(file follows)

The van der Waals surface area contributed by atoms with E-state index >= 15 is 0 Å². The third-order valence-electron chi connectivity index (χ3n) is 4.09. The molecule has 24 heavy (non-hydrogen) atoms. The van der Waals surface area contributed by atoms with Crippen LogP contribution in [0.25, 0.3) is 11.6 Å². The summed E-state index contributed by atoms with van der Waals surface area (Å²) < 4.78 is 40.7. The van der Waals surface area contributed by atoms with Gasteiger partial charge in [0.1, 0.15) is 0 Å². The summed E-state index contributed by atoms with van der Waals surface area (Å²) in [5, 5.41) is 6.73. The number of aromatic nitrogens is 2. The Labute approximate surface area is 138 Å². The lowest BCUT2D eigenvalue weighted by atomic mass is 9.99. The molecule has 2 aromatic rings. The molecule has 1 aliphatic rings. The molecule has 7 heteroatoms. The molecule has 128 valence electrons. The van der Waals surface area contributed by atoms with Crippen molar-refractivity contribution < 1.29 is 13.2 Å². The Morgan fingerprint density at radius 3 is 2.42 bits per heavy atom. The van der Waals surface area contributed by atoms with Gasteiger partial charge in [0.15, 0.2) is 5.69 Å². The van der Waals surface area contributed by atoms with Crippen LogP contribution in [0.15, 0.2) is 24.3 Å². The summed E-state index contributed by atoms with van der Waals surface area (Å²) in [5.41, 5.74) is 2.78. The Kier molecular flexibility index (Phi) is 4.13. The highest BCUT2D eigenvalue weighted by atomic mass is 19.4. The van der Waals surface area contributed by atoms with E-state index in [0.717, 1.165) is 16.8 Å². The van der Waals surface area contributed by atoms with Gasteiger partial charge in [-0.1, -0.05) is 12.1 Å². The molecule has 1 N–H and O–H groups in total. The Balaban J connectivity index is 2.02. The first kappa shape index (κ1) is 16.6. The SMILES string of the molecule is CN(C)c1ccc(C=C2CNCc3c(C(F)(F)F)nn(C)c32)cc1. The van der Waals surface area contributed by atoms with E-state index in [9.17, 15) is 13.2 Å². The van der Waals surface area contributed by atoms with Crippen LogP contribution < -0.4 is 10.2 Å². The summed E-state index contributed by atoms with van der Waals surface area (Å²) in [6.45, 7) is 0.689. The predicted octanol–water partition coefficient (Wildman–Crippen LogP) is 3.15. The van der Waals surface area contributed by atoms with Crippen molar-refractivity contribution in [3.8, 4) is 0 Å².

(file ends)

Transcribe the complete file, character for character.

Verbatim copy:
The van der Waals surface area contributed by atoms with E-state index >= 15 is 0 Å². The third-order valence-electron chi connectivity index (χ3n) is 4.09. The molecule has 24 heavy (non-hydrogen) atoms. The van der Waals surface area contributed by atoms with Crippen LogP contribution in [0.25, 0.3) is 11.6 Å². The summed E-state index contributed by atoms with van der Waals surface area (Å²) < 4.78 is 40.7. The van der Waals surface area contributed by atoms with Gasteiger partial charge in [0.1, 0.15) is 0 Å². The summed E-state index contributed by atoms with van der Waals surface area (Å²) in [5, 5.41) is 6.73. The number of aromatic nitrogens is 2. The Labute approximate surface area is 138 Å². The lowest BCUT2D eigenvalue weighted by atomic mass is 9.99. The molecule has 2 aromatic rings. The molecule has 1 aliphatic rings. The molecule has 7 heteroatoms. The molecule has 128 valence electrons. The van der Waals surface area contributed by atoms with Crippen molar-refractivity contribution < 1.29 is 13.2 Å². The Morgan fingerprint density at radius 3 is 2.42 bits per heavy atom. The van der Waals surface area contributed by atoms with Gasteiger partial charge in [0.15, 0.2) is 5.69 Å². The van der Waals surface area contributed by atoms with Crippen LogP contribution in [0.15, 0.2) is 24.3 Å². The summed E-state index contributed by atoms with van der Waals surface area (Å²) in [5.41, 5.74) is 2.78. The Kier molecular flexibility index (Phi) is 4.13. The highest BCUT2D eigenvalue weighted by atomic mass is 19.4. The van der Waals surface area contributed by atoms with E-state index in [0.717, 1.165) is 16.8 Å². The van der Waals surface area contributed by atoms with Gasteiger partial charge in [-0.1, -0.05) is 12.1 Å². The molecule has 1 N–H and O–H groups in total. The Balaban J connectivity index is 2.02. The first kappa shape index (κ1) is 16.6. The SMILES string of the molecule is CN(C)c1ccc(C=C2CNCc3c(C(F)(F)F)nn(C)c32)cc1. The van der Waals surface area contributed by atoms with E-state index in [9.17, 15) is 13.2 Å². The van der Waals surface area contributed by atoms with Crippen LogP contribution < -0.4 is 10.2 Å². The summed E-state index contributed by atoms with van der Waals surface area (Å²) in [6.45, 7) is 0.689. The predicted octanol–water partition coefficient (Wildman–Crippen LogP) is 3.15. The van der Waals surface area contributed by atoms with Crippen molar-refractivity contribution in [3.8, 4) is 0 Å².